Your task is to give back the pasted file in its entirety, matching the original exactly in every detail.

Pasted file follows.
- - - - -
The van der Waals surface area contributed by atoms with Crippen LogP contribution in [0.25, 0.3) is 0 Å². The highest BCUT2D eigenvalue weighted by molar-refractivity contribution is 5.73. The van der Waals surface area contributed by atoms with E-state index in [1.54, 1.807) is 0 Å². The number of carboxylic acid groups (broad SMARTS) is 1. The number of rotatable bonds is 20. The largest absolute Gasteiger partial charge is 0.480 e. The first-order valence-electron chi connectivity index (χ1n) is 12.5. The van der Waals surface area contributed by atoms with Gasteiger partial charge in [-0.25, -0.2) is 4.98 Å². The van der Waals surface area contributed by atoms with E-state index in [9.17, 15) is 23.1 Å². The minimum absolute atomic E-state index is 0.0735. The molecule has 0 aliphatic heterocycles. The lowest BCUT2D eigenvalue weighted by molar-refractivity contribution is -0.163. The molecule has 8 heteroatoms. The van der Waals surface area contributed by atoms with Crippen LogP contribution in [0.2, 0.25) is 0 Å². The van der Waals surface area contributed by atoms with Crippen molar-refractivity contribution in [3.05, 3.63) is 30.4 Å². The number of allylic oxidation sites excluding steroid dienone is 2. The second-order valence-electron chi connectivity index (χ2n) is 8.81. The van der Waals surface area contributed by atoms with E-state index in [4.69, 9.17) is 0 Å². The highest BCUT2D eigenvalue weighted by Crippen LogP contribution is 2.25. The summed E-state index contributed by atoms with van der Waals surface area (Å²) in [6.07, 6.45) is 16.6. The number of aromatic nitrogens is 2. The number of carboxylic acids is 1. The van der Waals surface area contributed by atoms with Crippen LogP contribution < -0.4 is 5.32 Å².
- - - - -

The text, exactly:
The van der Waals surface area contributed by atoms with Crippen LogP contribution in [0.25, 0.3) is 0 Å². The highest BCUT2D eigenvalue weighted by molar-refractivity contribution is 5.73. The van der Waals surface area contributed by atoms with E-state index in [1.54, 1.807) is 0 Å². The number of carboxylic acid groups (broad SMARTS) is 1. The number of rotatable bonds is 20. The largest absolute Gasteiger partial charge is 0.480 e. The first-order valence-electron chi connectivity index (χ1n) is 12.5. The van der Waals surface area contributed by atoms with Gasteiger partial charge in [-0.25, -0.2) is 4.98 Å². The van der Waals surface area contributed by atoms with E-state index in [9.17, 15) is 23.1 Å². The minimum absolute atomic E-state index is 0.0735. The molecule has 0 aliphatic heterocycles. The lowest BCUT2D eigenvalue weighted by molar-refractivity contribution is -0.163. The molecule has 8 heteroatoms. The van der Waals surface area contributed by atoms with Crippen LogP contribution in [0.2, 0.25) is 0 Å². The van der Waals surface area contributed by atoms with Crippen molar-refractivity contribution in [3.05, 3.63) is 30.4 Å². The number of allylic oxidation sites excluding steroid dienone is 2. The second-order valence-electron chi connectivity index (χ2n) is 8.81. The van der Waals surface area contributed by atoms with E-state index in [4.69, 9.17) is 0 Å². The highest BCUT2D eigenvalue weighted by Crippen LogP contribution is 2.25. The summed E-state index contributed by atoms with van der Waals surface area (Å²) in [6.07, 6.45) is 16.6. The number of aromatic nitrogens is 2. The number of carboxylic acids is 1. The van der Waals surface area contributed by atoms with Crippen LogP contribution < -0.4 is 5.32 Å².